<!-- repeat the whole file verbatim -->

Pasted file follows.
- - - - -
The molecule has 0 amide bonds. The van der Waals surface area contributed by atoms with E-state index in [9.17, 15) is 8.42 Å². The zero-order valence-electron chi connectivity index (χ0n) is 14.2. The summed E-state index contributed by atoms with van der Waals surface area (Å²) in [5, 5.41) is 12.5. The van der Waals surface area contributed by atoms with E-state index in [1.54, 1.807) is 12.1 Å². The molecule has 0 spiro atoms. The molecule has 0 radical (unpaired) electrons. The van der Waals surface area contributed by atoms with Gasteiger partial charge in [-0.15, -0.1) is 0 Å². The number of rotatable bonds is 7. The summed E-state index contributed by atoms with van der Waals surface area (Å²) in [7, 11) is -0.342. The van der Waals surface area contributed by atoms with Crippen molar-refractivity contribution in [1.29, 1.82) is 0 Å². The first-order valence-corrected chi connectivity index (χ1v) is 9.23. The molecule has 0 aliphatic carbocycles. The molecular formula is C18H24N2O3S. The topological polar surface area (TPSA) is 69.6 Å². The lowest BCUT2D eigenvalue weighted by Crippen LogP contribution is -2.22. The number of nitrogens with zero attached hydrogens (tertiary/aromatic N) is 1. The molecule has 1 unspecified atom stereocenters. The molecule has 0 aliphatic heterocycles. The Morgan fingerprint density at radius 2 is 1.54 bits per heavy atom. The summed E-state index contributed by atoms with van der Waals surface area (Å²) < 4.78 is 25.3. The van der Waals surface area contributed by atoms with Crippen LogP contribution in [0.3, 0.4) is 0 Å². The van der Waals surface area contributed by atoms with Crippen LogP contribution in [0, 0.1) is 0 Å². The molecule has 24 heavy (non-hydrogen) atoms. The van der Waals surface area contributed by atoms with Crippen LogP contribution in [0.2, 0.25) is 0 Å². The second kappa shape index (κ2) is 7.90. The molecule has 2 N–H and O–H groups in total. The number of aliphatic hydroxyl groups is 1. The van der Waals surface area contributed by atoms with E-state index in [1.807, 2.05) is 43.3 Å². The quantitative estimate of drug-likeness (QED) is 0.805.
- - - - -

The molecule has 0 amide bonds. The van der Waals surface area contributed by atoms with E-state index in [9.17, 15) is 8.42 Å². The zero-order valence-electron chi connectivity index (χ0n) is 14.2. The summed E-state index contributed by atoms with van der Waals surface area (Å²) in [5, 5.41) is 12.5. The van der Waals surface area contributed by atoms with E-state index in [1.54, 1.807) is 12.1 Å². The molecule has 0 spiro atoms. The molecule has 0 radical (unpaired) electrons. The van der Waals surface area contributed by atoms with Gasteiger partial charge in [-0.15, -0.1) is 0 Å². The number of rotatable bonds is 7. The summed E-state index contributed by atoms with van der Waals surface area (Å²) in [7, 11) is -0.342. The van der Waals surface area contributed by atoms with Crippen molar-refractivity contribution in [1.29, 1.82) is 0 Å². The first-order valence-corrected chi connectivity index (χ1v) is 9.23. The molecule has 0 aliphatic carbocycles. The molecular formula is C18H24N2O3S. The topological polar surface area (TPSA) is 69.6 Å². The lowest BCUT2D eigenvalue weighted by Crippen LogP contribution is -2.22. The number of nitrogens with zero attached hydrogens (tertiary/aromatic N) is 1. The molecule has 1 unspecified atom stereocenters. The molecule has 0 aliphatic heterocycles. The Morgan fingerprint density at radius 2 is 1.54 bits per heavy atom. The summed E-state index contributed by atoms with van der Waals surface area (Å²) < 4.78 is 25.3. The van der Waals surface area contributed by atoms with Crippen LogP contribution in [0.3, 0.4) is 0 Å². The van der Waals surface area contributed by atoms with Crippen LogP contribution in [0, 0.1) is 0 Å². The molecule has 24 heavy (non-hydrogen) atoms. The van der Waals surface area contributed by atoms with Crippen LogP contribution in [0.2, 0.25) is 0 Å². The second kappa shape index (κ2) is 7.90. The molecule has 2 N–H and O–H groups in total. The number of aliphatic hydroxyl groups is 1. The van der Waals surface area contributed by atoms with E-state index in [1.807, 2.05) is 43.3 Å². The quantitative estimate of drug-likeness (QED) is 0.805.